A randomized controlled trial on delayed cord clamping and iron status at 3–5 months in term neonates held at the level of maternal pelvis

Abstract:Background: Delayed umbilical cord clamping (DCC) for two to three minutes after birth, results in substantial transfusion of blood from the placenta to the newborn, thus likely to improve iron status within the first months of life. However, optimal infant position during DCC in relation to mother's pelvis has not yet been determined and this maneuver has been suggested to have substantial risk of neonatal jaundice and cardiopulmonary compromise. Objective: To study the effect of DCC with the infant held at the level of mother's pelvis, compared to early cord clamping on: a) iron status at 3–5 months of age (primary outcome), b) hemoglobin and iron status in immediate postnatal period, and c) potential hazards on neonatal outcome. Methods: This randomized controlled trial was conducted on mother-infant pairs born at term by normal vaginal delivery following uncomplicated low risk pregnancies. Neonates were randomized to early cord clamping, done immediately after birth (≤15 seconds) and DCC (3 minutes after birth), starting from the time of shoulder delivery, with the baby held at the level of mother's pelvis. Both groups were evaluated for hematological parameters mainly, transferrin saturation and serum ferritin at 24 hours and then at 3–5 months postnatally. Results: A total of 180 mother-infants pairs were included; with 90 subjects in each group. At 3–5 months old, infants with DCC had significantly higher serum ferritin (430 vs. 228 ug/L, p < 0.001). Although hemoglobin (Hb) concentration did not differ between groups, DCC group had fewer cases with diagnosed with low serum ferritin (p < 0.001). At 24 hours postnatally, infants with DCC had significantly higher Hb (19.6 vs. 16.8 g/dl, p < 0.001) and hematocrit values (55.8 vs. 51.4%, p < 0.001) compared to early cord clamping group. None of the cases, in either group had respiratory distress or polycythemia in the immediate postnatal period with no significant difference in mean serum bilirubin level on comparing both groups. Conclusion: with the baby held at the level of mother's pelvis, DCC resulted in increased ferritin concentrations and reduced the prevalence of iron deficiency at 3–5 months of age, without demonstrable adverse neonatal effects.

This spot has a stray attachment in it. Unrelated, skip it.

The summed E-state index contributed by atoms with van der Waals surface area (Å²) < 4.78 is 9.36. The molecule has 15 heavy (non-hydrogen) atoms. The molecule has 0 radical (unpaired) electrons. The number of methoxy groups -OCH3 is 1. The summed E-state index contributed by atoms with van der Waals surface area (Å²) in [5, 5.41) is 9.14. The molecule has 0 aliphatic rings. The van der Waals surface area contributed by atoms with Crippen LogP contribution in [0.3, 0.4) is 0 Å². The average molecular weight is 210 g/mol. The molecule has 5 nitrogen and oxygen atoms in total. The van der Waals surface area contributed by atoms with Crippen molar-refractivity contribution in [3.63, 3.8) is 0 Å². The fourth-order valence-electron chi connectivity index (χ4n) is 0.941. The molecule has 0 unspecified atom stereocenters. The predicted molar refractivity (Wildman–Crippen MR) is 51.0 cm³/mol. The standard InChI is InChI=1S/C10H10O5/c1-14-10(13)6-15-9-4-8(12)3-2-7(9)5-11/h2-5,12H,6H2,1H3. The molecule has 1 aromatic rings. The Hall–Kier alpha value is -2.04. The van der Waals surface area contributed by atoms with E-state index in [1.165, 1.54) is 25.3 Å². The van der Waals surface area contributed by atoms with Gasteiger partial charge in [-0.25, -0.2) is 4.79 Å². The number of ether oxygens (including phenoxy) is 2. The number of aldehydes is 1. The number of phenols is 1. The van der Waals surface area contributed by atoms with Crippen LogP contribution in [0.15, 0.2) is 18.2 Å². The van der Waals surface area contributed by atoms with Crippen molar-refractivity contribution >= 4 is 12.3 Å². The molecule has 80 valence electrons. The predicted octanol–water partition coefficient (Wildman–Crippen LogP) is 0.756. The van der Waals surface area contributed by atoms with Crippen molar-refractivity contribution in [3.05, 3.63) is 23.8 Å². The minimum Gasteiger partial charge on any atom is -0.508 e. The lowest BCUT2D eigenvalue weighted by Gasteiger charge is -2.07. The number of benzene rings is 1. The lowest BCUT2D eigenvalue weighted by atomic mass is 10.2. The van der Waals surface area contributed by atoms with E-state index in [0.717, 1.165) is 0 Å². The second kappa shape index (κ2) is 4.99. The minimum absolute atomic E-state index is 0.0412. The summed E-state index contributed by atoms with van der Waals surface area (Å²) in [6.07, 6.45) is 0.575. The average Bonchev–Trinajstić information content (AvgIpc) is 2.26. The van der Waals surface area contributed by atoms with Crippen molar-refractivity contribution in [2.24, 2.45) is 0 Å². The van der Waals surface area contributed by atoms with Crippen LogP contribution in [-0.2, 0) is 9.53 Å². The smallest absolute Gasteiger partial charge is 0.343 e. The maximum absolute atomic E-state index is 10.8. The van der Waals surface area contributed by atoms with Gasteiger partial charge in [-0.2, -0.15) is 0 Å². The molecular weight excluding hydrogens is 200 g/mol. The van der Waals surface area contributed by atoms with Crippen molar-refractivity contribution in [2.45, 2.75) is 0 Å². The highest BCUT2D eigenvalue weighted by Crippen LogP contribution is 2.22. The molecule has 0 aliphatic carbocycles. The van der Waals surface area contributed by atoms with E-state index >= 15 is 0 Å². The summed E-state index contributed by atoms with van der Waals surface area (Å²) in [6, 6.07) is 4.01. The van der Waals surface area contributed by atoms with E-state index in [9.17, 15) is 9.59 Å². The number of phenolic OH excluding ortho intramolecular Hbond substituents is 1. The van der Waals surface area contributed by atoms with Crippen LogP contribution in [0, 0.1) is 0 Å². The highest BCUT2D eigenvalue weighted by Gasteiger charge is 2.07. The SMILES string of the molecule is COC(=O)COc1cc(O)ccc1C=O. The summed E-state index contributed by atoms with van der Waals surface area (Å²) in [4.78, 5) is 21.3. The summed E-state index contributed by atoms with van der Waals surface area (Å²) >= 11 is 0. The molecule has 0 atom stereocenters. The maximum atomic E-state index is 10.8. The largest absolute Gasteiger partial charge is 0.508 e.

*Corresponding Author: 

Dr. Mohammed Mostafa Al-Tawil, Department of Pediatrics, Children Hospital, Ain Shams University, 35 Hisham Labib Street, 4th Floor, Flat 9, 8th District, Nasr City, Cairo, Egypt. Tel.: +20 10 99693744; E-mail: mhmedaltawil@hotmail.com.